New Jersey is the most densely populated state in the United States. About 85 percent of the 7.8 million inhabitants receive drinking water from public water systems. Significant contamination of surface and ground water supplies has occurred from both point and nonpoint sources.

Water quality contaminants of concern in New Jersey include natural radiological elements, volatile organic compounds (VOC), DBP, microbes, pesticides, and metals. These are of concern because of their potential carcinogenic health effects, the costs of monitoring and treatment, and a lack of understanding of their origins and transport. The radioactive elements (radium and uranium) are derived from natural materials in the soil. They are present in elevated concentrations in ground water because lime and fertilizer applied to agricultural fields create chemical conditions in the soil and aquifer that tend to make these elements dissolve and move with the water.

This study will determine the vulnerability of public water supply wells in the major aquifers of New Jersey to radiological activity and to contamination by VOC; evaluate the spatial variabilities in conditions that lead to the formation of DBP in public supply wells; and help State agencies designate wellhead protection areas by improving the methods for determining which areas contribute to wells. Results will allow water-supply agencies to tailor monitoring to the places and contaminants of most concern, determine the likelihood that standards will be exceeded, and point out locations for new wells with the lowest chance of contamination.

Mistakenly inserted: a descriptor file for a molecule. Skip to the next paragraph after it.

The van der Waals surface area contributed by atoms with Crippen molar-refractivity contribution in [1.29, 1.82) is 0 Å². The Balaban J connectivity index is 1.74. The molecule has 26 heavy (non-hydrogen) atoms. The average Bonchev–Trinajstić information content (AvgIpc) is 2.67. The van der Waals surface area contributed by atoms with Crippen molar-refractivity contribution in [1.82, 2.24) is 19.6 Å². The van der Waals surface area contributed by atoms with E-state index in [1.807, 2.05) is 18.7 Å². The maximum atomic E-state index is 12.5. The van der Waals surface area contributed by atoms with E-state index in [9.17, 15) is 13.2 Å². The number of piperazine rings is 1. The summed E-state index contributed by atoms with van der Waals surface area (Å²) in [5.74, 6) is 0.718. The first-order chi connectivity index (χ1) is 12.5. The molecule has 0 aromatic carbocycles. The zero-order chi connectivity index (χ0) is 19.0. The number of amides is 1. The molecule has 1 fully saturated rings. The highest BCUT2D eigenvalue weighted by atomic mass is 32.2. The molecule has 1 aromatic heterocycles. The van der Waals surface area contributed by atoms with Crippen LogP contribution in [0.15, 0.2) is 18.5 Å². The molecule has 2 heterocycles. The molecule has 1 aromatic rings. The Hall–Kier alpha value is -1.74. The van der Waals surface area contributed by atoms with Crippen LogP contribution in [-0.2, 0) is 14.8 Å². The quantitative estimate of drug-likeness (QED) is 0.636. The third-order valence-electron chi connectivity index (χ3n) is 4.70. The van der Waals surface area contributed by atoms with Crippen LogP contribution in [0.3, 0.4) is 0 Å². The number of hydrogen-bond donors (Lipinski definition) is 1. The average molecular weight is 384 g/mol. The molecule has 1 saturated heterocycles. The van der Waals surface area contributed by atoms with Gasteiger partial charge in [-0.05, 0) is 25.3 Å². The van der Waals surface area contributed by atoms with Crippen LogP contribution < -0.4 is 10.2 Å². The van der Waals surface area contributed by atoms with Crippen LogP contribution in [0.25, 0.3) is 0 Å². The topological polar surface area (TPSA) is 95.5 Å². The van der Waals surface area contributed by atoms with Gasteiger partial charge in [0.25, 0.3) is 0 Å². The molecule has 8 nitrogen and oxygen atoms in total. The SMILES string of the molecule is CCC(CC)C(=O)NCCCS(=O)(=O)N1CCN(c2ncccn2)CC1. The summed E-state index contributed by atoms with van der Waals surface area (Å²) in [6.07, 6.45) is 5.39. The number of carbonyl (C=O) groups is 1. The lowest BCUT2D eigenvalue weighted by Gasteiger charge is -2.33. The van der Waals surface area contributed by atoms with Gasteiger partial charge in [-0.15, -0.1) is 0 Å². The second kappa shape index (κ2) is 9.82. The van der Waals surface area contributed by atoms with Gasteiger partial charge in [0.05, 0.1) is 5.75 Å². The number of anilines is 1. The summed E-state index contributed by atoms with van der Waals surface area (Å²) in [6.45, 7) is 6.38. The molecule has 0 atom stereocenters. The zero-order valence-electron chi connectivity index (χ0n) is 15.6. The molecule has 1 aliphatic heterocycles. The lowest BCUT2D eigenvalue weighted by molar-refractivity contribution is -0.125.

For more information, contact:
USGS State Representative
810 Bear Tavern Rd.
W. Trenton, NJ 08628
telephone: 609-771-3900

Quality of Drinking-Water Supply for Metropolitan Atlanta, Georgia

Atlanta's population increased by about 35 percent between 1980 and 1995, making it one of the fastest growing metropolitan areas in the country. Unlike many large cities that are located near the mouths of large rivers, metropolitan Atlanta is located near the headwaters of several major rivers. Nearly 100 percent of the drinking water for the metropolitan area is supplied by these rivers, providing drinking water for approximately 3 million people.